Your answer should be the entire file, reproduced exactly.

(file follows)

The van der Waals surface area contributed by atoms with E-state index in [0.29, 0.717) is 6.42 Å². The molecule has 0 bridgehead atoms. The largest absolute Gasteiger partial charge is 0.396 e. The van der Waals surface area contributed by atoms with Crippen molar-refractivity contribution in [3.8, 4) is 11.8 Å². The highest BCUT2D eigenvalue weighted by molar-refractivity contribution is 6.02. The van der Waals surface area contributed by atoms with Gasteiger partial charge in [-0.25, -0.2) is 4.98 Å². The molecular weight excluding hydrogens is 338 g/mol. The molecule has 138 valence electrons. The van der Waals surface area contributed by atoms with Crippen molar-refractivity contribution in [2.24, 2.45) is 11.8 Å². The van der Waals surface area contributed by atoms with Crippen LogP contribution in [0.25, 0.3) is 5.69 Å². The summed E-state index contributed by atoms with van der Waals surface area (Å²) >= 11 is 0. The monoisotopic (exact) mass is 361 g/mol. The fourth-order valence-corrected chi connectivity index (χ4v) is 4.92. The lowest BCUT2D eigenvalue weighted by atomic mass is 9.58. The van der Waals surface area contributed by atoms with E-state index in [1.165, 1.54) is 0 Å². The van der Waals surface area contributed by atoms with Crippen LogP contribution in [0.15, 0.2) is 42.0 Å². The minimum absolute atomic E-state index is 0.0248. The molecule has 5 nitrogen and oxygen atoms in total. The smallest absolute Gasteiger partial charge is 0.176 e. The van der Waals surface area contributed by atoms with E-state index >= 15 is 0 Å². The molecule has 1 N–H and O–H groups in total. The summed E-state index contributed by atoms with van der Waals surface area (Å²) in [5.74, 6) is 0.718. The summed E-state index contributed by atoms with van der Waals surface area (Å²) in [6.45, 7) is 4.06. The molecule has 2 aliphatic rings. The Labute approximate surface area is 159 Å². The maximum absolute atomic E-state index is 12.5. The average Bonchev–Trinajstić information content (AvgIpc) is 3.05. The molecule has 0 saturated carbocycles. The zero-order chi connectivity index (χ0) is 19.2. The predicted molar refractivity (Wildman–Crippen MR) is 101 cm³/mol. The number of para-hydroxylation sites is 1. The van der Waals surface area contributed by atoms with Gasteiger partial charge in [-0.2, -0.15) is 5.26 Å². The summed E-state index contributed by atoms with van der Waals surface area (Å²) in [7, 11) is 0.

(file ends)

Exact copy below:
The van der Waals surface area contributed by atoms with E-state index in [0.29, 0.717) is 6.42 Å². The molecule has 0 bridgehead atoms. The largest absolute Gasteiger partial charge is 0.396 e. The van der Waals surface area contributed by atoms with Crippen molar-refractivity contribution in [3.8, 4) is 11.8 Å². The highest BCUT2D eigenvalue weighted by molar-refractivity contribution is 6.02. The van der Waals surface area contributed by atoms with Gasteiger partial charge in [-0.25, -0.2) is 4.98 Å². The molecular weight excluding hydrogens is 338 g/mol. The molecule has 138 valence electrons. The van der Waals surface area contributed by atoms with Crippen molar-refractivity contribution in [2.24, 2.45) is 11.8 Å². The van der Waals surface area contributed by atoms with Crippen LogP contribution in [0.25, 0.3) is 5.69 Å². The summed E-state index contributed by atoms with van der Waals surface area (Å²) >= 11 is 0. The monoisotopic (exact) mass is 361 g/mol. The fourth-order valence-corrected chi connectivity index (χ4v) is 4.92. The lowest BCUT2D eigenvalue weighted by atomic mass is 9.58. The van der Waals surface area contributed by atoms with E-state index in [1.165, 1.54) is 0 Å². The van der Waals surface area contributed by atoms with Crippen LogP contribution in [0.15, 0.2) is 42.0 Å². The minimum absolute atomic E-state index is 0.0248. The molecule has 5 nitrogen and oxygen atoms in total. The smallest absolute Gasteiger partial charge is 0.176 e. The van der Waals surface area contributed by atoms with E-state index >= 15 is 0 Å². The molecule has 1 N–H and O–H groups in total. The summed E-state index contributed by atoms with van der Waals surface area (Å²) in [5.74, 6) is 0.718. The summed E-state index contributed by atoms with van der Waals surface area (Å²) in [6.45, 7) is 4.06. The molecule has 2 aliphatic rings. The Labute approximate surface area is 159 Å². The maximum absolute atomic E-state index is 12.5. The average Bonchev–Trinajstić information content (AvgIpc) is 3.05. The molecule has 0 saturated carbocycles. The zero-order chi connectivity index (χ0) is 19.2. The predicted molar refractivity (Wildman–Crippen MR) is 101 cm³/mol. The number of para-hydroxylation sites is 1. The van der Waals surface area contributed by atoms with Gasteiger partial charge in [-0.2, -0.15) is 5.26 Å². The summed E-state index contributed by atoms with van der Waals surface area (Å²) in [7, 11) is 0.